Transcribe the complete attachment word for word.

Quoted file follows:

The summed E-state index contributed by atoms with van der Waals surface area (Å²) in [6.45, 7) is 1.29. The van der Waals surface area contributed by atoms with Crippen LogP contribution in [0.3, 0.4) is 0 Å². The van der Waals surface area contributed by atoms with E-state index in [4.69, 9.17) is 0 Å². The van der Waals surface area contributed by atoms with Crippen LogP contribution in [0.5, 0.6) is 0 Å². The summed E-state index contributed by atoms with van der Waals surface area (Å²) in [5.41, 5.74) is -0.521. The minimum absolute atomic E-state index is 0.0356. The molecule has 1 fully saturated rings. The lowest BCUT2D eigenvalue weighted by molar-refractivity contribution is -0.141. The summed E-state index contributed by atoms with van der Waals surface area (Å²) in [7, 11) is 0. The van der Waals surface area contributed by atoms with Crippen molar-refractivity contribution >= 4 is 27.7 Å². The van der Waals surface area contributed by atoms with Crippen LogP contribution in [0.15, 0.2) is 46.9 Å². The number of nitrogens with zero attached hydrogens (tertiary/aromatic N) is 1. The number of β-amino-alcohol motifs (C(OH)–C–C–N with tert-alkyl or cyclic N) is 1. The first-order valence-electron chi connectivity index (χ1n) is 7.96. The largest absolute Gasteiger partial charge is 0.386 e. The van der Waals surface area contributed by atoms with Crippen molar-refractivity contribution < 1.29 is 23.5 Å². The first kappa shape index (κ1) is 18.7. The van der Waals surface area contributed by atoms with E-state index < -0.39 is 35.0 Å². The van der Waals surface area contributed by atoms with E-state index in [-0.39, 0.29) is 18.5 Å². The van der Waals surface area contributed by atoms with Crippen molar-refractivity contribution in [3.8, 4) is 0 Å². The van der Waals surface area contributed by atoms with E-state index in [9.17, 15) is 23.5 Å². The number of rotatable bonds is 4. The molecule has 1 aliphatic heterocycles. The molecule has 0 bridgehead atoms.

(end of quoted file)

The summed E-state index contributed by atoms with van der Waals surface area (Å²) in [6.45, 7) is 1.29. The van der Waals surface area contributed by atoms with Crippen LogP contribution in [0.3, 0.4) is 0 Å². The van der Waals surface area contributed by atoms with E-state index in [4.69, 9.17) is 0 Å². The van der Waals surface area contributed by atoms with Crippen LogP contribution in [0.5, 0.6) is 0 Å². The summed E-state index contributed by atoms with van der Waals surface area (Å²) in [5.41, 5.74) is -0.521. The minimum absolute atomic E-state index is 0.0356. The molecule has 1 fully saturated rings. The lowest BCUT2D eigenvalue weighted by molar-refractivity contribution is -0.141. The summed E-state index contributed by atoms with van der Waals surface area (Å²) in [7, 11) is 0. The van der Waals surface area contributed by atoms with Crippen molar-refractivity contribution >= 4 is 27.7 Å². The van der Waals surface area contributed by atoms with Crippen LogP contribution in [0.15, 0.2) is 46.9 Å². The number of nitrogens with zero attached hydrogens (tertiary/aromatic N) is 1. The number of β-amino-alcohol motifs (C(OH)–C–C–N with tert-alkyl or cyclic N) is 1. The first-order valence-electron chi connectivity index (χ1n) is 7.96. The largest absolute Gasteiger partial charge is 0.386 e. The van der Waals surface area contributed by atoms with Crippen molar-refractivity contribution < 1.29 is 23.5 Å². The first kappa shape index (κ1) is 18.7. The van der Waals surface area contributed by atoms with E-state index < -0.39 is 35.0 Å². The van der Waals surface area contributed by atoms with E-state index in [-0.39, 0.29) is 18.5 Å². The van der Waals surface area contributed by atoms with Crippen molar-refractivity contribution in [3.8, 4) is 0 Å². The van der Waals surface area contributed by atoms with E-state index in [9.17, 15) is 23.5 Å². The number of rotatable bonds is 4. The molecule has 1 aliphatic heterocycles. The molecule has 0 bridgehead atoms.